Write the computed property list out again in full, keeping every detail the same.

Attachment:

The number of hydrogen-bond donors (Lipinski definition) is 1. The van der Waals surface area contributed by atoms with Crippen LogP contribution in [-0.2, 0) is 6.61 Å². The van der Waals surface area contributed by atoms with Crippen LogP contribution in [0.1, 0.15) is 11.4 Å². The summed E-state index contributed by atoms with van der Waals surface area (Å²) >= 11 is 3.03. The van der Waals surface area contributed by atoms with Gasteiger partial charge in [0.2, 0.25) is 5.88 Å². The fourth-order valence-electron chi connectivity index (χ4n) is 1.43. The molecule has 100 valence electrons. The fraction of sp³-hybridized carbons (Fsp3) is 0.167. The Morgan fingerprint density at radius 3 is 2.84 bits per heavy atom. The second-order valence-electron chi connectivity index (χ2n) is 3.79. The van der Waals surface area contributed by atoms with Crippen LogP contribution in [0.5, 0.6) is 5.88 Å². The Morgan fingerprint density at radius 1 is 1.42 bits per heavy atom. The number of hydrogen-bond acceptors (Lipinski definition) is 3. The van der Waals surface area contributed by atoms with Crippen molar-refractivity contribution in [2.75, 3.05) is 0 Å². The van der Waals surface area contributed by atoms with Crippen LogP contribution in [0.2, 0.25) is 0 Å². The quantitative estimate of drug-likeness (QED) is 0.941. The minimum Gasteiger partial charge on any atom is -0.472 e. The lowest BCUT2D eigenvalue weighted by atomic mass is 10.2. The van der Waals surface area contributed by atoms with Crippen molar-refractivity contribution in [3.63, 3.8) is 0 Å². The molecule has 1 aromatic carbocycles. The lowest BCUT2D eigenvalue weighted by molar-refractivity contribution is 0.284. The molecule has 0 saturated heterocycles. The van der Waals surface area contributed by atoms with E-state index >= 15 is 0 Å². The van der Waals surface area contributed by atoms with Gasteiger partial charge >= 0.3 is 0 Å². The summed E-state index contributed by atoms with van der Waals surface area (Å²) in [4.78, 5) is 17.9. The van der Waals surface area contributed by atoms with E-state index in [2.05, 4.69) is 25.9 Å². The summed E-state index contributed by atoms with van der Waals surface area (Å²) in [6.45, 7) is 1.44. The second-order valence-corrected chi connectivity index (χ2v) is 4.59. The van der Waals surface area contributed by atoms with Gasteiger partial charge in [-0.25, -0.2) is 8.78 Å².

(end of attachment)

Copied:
The number of hydrogen-bond donors (Lipinski definition) is 1. The van der Waals surface area contributed by atoms with Crippen LogP contribution in [-0.2, 0) is 6.61 Å². The van der Waals surface area contributed by atoms with Crippen LogP contribution in [0.1, 0.15) is 11.4 Å². The summed E-state index contributed by atoms with van der Waals surface area (Å²) >= 11 is 3.03. The van der Waals surface area contributed by atoms with Gasteiger partial charge in [0.2, 0.25) is 5.88 Å². The fourth-order valence-electron chi connectivity index (χ4n) is 1.43. The molecule has 100 valence electrons. The fraction of sp³-hybridized carbons (Fsp3) is 0.167. The Morgan fingerprint density at radius 3 is 2.84 bits per heavy atom. The second-order valence-electron chi connectivity index (χ2n) is 3.79. The van der Waals surface area contributed by atoms with Crippen LogP contribution in [0.5, 0.6) is 5.88 Å². The Morgan fingerprint density at radius 1 is 1.42 bits per heavy atom. The number of hydrogen-bond acceptors (Lipinski definition) is 3. The van der Waals surface area contributed by atoms with Crippen molar-refractivity contribution in [2.75, 3.05) is 0 Å². The van der Waals surface area contributed by atoms with Crippen LogP contribution in [0.2, 0.25) is 0 Å². The quantitative estimate of drug-likeness (QED) is 0.941. The minimum Gasteiger partial charge on any atom is -0.472 e. The lowest BCUT2D eigenvalue weighted by atomic mass is 10.2. The van der Waals surface area contributed by atoms with Crippen molar-refractivity contribution in [3.63, 3.8) is 0 Å². The molecule has 1 aromatic carbocycles. The lowest BCUT2D eigenvalue weighted by molar-refractivity contribution is 0.284. The molecule has 0 saturated heterocycles. The van der Waals surface area contributed by atoms with E-state index >= 15 is 0 Å². The van der Waals surface area contributed by atoms with Gasteiger partial charge >= 0.3 is 0 Å². The summed E-state index contributed by atoms with van der Waals surface area (Å²) in [4.78, 5) is 17.9. The van der Waals surface area contributed by atoms with E-state index in [2.05, 4.69) is 25.9 Å². The summed E-state index contributed by atoms with van der Waals surface area (Å²) in [6.45, 7) is 1.44. The second-order valence-corrected chi connectivity index (χ2v) is 4.59. The van der Waals surface area contributed by atoms with Gasteiger partial charge in [-0.25, -0.2) is 8.78 Å².